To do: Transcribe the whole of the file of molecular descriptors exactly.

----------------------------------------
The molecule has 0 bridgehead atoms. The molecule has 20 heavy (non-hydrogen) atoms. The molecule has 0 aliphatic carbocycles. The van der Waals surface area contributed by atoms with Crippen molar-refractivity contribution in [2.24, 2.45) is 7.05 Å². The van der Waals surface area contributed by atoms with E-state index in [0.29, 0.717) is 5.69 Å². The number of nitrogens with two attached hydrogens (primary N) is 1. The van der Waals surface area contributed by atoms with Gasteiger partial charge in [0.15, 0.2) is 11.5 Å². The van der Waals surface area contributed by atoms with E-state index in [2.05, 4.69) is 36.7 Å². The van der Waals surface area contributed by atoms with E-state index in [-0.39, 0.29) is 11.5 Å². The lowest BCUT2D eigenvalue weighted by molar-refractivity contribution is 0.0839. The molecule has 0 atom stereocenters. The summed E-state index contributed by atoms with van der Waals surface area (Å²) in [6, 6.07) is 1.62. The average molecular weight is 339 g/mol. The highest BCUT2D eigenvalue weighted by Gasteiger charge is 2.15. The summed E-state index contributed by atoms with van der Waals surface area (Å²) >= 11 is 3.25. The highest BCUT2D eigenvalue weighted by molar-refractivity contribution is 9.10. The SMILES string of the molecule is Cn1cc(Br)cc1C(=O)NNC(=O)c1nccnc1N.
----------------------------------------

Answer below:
The molecule has 0 bridgehead atoms. The molecule has 20 heavy (non-hydrogen) atoms. The molecule has 0 aliphatic carbocycles. The van der Waals surface area contributed by atoms with Crippen molar-refractivity contribution in [2.24, 2.45) is 7.05 Å². The van der Waals surface area contributed by atoms with E-state index in [0.29, 0.717) is 5.69 Å². The number of nitrogens with two attached hydrogens (primary N) is 1. The van der Waals surface area contributed by atoms with Gasteiger partial charge in [0.15, 0.2) is 11.5 Å². The van der Waals surface area contributed by atoms with E-state index in [2.05, 4.69) is 36.7 Å². The van der Waals surface area contributed by atoms with E-state index in [-0.39, 0.29) is 11.5 Å². The lowest BCUT2D eigenvalue weighted by molar-refractivity contribution is 0.0839. The molecule has 0 atom stereocenters. The summed E-state index contributed by atoms with van der Waals surface area (Å²) in [6, 6.07) is 1.62. The average molecular weight is 339 g/mol. The highest BCUT2D eigenvalue weighted by Gasteiger charge is 2.15. The summed E-state index contributed by atoms with van der Waals surface area (Å²) >= 11 is 3.25. The highest BCUT2D eigenvalue weighted by molar-refractivity contribution is 9.10. The SMILES string of the molecule is Cn1cc(Br)cc1C(=O)NNC(=O)c1nccnc1N.